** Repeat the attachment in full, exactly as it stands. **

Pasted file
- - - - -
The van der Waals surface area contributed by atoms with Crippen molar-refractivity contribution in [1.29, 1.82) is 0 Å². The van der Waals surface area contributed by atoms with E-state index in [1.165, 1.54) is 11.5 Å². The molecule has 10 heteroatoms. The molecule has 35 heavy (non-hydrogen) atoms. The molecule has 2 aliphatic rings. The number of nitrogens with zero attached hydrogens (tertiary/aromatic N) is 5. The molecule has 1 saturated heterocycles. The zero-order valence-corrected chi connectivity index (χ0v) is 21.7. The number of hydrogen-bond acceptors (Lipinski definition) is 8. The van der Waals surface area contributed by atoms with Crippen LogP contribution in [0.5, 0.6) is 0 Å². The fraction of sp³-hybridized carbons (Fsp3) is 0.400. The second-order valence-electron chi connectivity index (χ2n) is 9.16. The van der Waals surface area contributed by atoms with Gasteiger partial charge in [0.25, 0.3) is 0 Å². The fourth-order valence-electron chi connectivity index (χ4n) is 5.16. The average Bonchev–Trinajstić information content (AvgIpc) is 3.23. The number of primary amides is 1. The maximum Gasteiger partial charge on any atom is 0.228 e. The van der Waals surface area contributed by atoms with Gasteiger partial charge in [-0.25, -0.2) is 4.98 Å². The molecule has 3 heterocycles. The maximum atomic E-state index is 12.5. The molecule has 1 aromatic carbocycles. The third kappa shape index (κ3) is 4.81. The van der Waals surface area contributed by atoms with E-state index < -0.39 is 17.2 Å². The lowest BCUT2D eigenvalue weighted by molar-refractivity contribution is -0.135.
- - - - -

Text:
The van der Waals surface area contributed by atoms with Crippen molar-refractivity contribution in [1.29, 1.82) is 0 Å². The van der Waals surface area contributed by atoms with E-state index in [1.165, 1.54) is 11.5 Å². The molecule has 10 heteroatoms. The molecule has 35 heavy (non-hydrogen) atoms. The molecule has 2 aliphatic rings. The number of nitrogens with zero attached hydrogens (tertiary/aromatic N) is 5. The molecule has 1 saturated heterocycles. The zero-order valence-corrected chi connectivity index (χ0v) is 21.7. The number of hydrogen-bond acceptors (Lipinski definition) is 8. The van der Waals surface area contributed by atoms with Crippen LogP contribution in [0.5, 0.6) is 0 Å². The fraction of sp³-hybridized carbons (Fsp3) is 0.400. The second-order valence-electron chi connectivity index (χ2n) is 9.16. The van der Waals surface area contributed by atoms with Gasteiger partial charge in [0.25, 0.3) is 0 Å². The fourth-order valence-electron chi connectivity index (χ4n) is 5.16. The average Bonchev–Trinajstić information content (AvgIpc) is 3.23. The number of primary amides is 1. The maximum Gasteiger partial charge on any atom is 0.228 e. The van der Waals surface area contributed by atoms with Gasteiger partial charge in [-0.25, -0.2) is 4.98 Å². The molecule has 3 heterocycles. The maximum atomic E-state index is 12.5. The molecule has 1 aromatic carbocycles. The third kappa shape index (κ3) is 4.81. The van der Waals surface area contributed by atoms with E-state index < -0.39 is 17.2 Å². The lowest BCUT2D eigenvalue weighted by molar-refractivity contribution is -0.135.